The enemy formed reactionary\organizations such as the concord society\or cooperative society in that area\and made frantic efforts to stamp out the revolutionary forces,\whereas we formed large mass\organizations like the Anti-Japanese Association\and united all the patriots. Luozigou also served as food-supply base for the revolutionary masses of people in Wangqing. Whenever there was a food crisis in the Xiaowangqing guerrilla zone, messengers were sent to a revolutionary\organization in Luozigou to fetch emergency supplies. The members of the revolutionary\organization in Luozigou would carry loads of cereal on their backs as far as Shimen at Shiliping\and deliver them to the peoplerom Wangqing. Even after Luozigou was occupied by the enemy, food was still carriedrom there to liberated areas. It would be no exaggeration to say that,rom the latter half of 1935, when the guerrilla zone was disbanded\and the main force of the KPRA left on its expedition to north Manchuria, the revolutionaries in Wangqing County survived by eating foodrom Luozigou. Some of the revolutionary masses who took refugerom the enemy’s “punitive” operations on the hill to the west of Luozigou also ate the foodrom Luozigou during the autumn\and winter of 1935 as did the soldiers of the 3rd company of Wangqing.
Luozigou became such an excellent source of food supplies for the revolutionaries in Wangqing partly because the place was a natural granary surrounded by fertile land,\where even passing beggars were welcomed to share meals of millet, but more especially because many revolutionary\organizations had taken root there\and given the inhabitants a good education.
Kim Ryong Un, a head of a hundred households in Luozigou, a grassroots civil-servant who enjoyed the confidence of the Manchukuo authorities, was a member of our\organization. He took advantage of his official position in\order to help us revolutionaries a great deal.
In\order to prevent the guerrilla operativesrom infiltrating into the walled town\and the peoplerom maintaining secret contact with the revolutionary army, the enemy strictly controlled the flow of people going in\and out of the town by posting young men on guard at all times, while at the same time taking stringent measures against the smuggling of food\and consumer goods out of the town. The guards were each equipped with a club, which served as a sort of credential issued by the puppet state of Manchukuo.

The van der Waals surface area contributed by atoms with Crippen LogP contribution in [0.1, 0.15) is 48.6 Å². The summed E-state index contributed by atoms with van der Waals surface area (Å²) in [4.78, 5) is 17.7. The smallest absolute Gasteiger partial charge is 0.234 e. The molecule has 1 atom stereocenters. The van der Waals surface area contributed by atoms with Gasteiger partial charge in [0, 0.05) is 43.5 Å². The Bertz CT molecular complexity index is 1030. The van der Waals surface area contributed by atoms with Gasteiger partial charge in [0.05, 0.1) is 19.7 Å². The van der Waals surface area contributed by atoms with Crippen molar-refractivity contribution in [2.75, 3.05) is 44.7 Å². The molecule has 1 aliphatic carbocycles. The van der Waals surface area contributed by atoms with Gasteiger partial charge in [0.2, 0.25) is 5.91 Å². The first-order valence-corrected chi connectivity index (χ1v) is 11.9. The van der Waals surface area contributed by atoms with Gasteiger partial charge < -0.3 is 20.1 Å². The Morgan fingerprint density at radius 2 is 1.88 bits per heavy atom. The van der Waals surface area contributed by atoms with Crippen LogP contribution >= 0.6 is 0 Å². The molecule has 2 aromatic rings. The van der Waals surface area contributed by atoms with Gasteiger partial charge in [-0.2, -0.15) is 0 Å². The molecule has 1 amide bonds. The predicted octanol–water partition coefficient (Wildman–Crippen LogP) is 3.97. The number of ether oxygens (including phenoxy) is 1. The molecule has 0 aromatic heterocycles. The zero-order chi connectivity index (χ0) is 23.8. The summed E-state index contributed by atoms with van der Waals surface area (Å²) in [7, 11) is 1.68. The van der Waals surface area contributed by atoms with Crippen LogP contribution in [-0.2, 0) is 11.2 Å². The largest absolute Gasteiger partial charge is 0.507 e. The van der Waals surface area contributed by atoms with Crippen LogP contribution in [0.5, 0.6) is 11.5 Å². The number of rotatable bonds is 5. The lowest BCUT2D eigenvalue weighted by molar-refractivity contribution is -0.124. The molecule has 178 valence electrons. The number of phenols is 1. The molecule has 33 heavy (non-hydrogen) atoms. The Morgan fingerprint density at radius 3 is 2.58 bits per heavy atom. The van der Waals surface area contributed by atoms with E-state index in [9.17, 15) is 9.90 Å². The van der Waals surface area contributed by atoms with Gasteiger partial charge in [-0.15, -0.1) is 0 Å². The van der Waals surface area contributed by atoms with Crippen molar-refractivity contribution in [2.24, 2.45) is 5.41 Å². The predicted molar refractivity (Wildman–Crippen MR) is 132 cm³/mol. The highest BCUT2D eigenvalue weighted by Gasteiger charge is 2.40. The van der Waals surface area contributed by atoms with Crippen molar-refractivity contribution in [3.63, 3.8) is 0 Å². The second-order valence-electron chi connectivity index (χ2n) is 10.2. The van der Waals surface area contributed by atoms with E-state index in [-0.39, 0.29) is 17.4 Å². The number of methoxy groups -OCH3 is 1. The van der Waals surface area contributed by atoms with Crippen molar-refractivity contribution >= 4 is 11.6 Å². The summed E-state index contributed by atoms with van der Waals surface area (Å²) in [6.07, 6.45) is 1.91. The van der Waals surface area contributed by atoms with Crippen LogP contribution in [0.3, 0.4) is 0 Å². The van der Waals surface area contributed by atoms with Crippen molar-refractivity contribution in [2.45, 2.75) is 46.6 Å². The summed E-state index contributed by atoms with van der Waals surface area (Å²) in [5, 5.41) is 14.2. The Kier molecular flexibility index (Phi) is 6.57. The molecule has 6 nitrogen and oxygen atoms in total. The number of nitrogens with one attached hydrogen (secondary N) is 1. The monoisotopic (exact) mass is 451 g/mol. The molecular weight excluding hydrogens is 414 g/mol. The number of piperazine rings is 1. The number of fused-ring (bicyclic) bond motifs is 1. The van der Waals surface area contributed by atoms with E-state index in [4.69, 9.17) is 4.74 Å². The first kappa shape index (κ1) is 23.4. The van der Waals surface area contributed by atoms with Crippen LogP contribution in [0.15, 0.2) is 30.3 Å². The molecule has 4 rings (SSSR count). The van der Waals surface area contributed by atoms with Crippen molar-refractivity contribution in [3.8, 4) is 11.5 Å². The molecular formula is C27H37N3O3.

When soldiers of the revolutionary army went to Luozigou to obtain food, Kim Ryong Un used to\select only young men under our influence for guard duty. When the soldiers who had come for food reached the town, the guards would hand over their clubs to them, then run back to the head of a hundred households. Under his direction they collected food\and delivered it to the provisions detail.
Members of revolutionary\organizations in Luozigou would coax soldiers of the puppet Manchukuo army into selling their ammunition to them. One shop in the town was run by a veteran of the Young Communist League. In\order to obtain goods to assist the revolutionary army, he swore an oath of brotherhood with soldiers of the puppet Manchukuo army.
One puppet army soldier, who desperately loved money, would buy things at low prices in various places\and then ask the shopkeeper to sell them for him at a high price. The soldier did this because, if he were discovered selling things himself, he would be punished. He swore brotherhood with the shopkeeper\and even sold him ammunition. The shopkeeper bought it at 25 fen a piece\and sent it on to the revolutionary army. As many as five thousand cartridges were obtained in this way.
This is merely one simple instance proving the validity\and effectiveness of the semi-guerrilla zone.
The semi-guerrilla zone established around the village of Liangshuiquanzi in the southern tip of the Wangqing area gave a great support to the revolutionary army. The revolutionary\organizations in that village sent food\and goods to the liberated area on dozens of occasions.
In those years, we obtained much of our cereals, clothing, matches, drugs, explosives, salt\and other essentials required for the guerrilla zonerom the revolutionary\organizations in Onsong\and Liangshuiquanzi.
Salt was the scarcest commodity in the guerrilla zone. Things were so hard that we had to satisfy our craving for salt by putting a tiny grain of it into our mouths after eating every five spoonfuls of gruel. In\order to make life impossible